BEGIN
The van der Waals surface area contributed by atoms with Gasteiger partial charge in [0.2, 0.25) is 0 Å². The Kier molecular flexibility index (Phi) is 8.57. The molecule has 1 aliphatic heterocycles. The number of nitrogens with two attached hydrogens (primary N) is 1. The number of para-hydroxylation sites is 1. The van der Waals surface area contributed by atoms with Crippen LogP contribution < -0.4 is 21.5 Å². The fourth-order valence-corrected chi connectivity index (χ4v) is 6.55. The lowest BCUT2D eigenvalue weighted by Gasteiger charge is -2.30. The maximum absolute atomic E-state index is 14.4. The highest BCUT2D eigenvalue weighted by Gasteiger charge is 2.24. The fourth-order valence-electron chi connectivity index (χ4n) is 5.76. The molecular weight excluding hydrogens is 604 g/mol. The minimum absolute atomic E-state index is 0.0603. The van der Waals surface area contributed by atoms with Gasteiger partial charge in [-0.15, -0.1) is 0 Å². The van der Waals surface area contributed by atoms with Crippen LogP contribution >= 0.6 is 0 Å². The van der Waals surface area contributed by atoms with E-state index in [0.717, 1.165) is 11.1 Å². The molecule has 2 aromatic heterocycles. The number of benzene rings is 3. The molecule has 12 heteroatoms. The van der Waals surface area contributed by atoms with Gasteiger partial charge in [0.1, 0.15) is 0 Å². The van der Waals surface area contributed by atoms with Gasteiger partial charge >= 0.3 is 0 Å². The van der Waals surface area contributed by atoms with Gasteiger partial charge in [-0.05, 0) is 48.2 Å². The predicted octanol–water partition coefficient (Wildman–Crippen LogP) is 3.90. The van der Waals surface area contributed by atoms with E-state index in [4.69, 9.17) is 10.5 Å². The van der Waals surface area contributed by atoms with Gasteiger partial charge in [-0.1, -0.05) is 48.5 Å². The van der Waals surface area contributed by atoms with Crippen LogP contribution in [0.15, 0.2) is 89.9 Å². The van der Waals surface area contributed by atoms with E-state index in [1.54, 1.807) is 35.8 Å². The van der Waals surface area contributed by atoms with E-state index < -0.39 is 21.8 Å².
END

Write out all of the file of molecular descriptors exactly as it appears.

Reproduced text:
The van der Waals surface area contributed by atoms with Gasteiger partial charge in [0.2, 0.25) is 0 Å². The Kier molecular flexibility index (Phi) is 8.57. The molecule has 1 aliphatic heterocycles. The number of nitrogens with two attached hydrogens (primary N) is 1. The number of para-hydroxylation sites is 1. The van der Waals surface area contributed by atoms with Crippen LogP contribution < -0.4 is 21.5 Å². The fourth-order valence-corrected chi connectivity index (χ4v) is 6.55. The lowest BCUT2D eigenvalue weighted by Gasteiger charge is -2.30. The maximum absolute atomic E-state index is 14.4. The highest BCUT2D eigenvalue weighted by Gasteiger charge is 2.24. The fourth-order valence-electron chi connectivity index (χ4n) is 5.76. The molecular weight excluding hydrogens is 604 g/mol. The minimum absolute atomic E-state index is 0.0603. The van der Waals surface area contributed by atoms with Gasteiger partial charge in [-0.15, -0.1) is 0 Å². The van der Waals surface area contributed by atoms with Crippen LogP contribution >= 0.6 is 0 Å². The van der Waals surface area contributed by atoms with E-state index in [0.717, 1.165) is 11.1 Å². The molecule has 2 aromatic heterocycles. The number of benzene rings is 3. The molecule has 12 heteroatoms. The van der Waals surface area contributed by atoms with Gasteiger partial charge in [0.1, 0.15) is 0 Å². The van der Waals surface area contributed by atoms with Gasteiger partial charge >= 0.3 is 0 Å². The van der Waals surface area contributed by atoms with Gasteiger partial charge in [-0.05, 0) is 48.2 Å². The predicted octanol–water partition coefficient (Wildman–Crippen LogP) is 3.90. The van der Waals surface area contributed by atoms with E-state index in [4.69, 9.17) is 10.5 Å². The van der Waals surface area contributed by atoms with Gasteiger partial charge in [-0.1, -0.05) is 48.5 Å². The van der Waals surface area contributed by atoms with Crippen LogP contribution in [0.15, 0.2) is 89.9 Å². The van der Waals surface area contributed by atoms with E-state index in [1.54, 1.807) is 35.8 Å². The van der Waals surface area contributed by atoms with E-state index < -0.39 is 21.8 Å².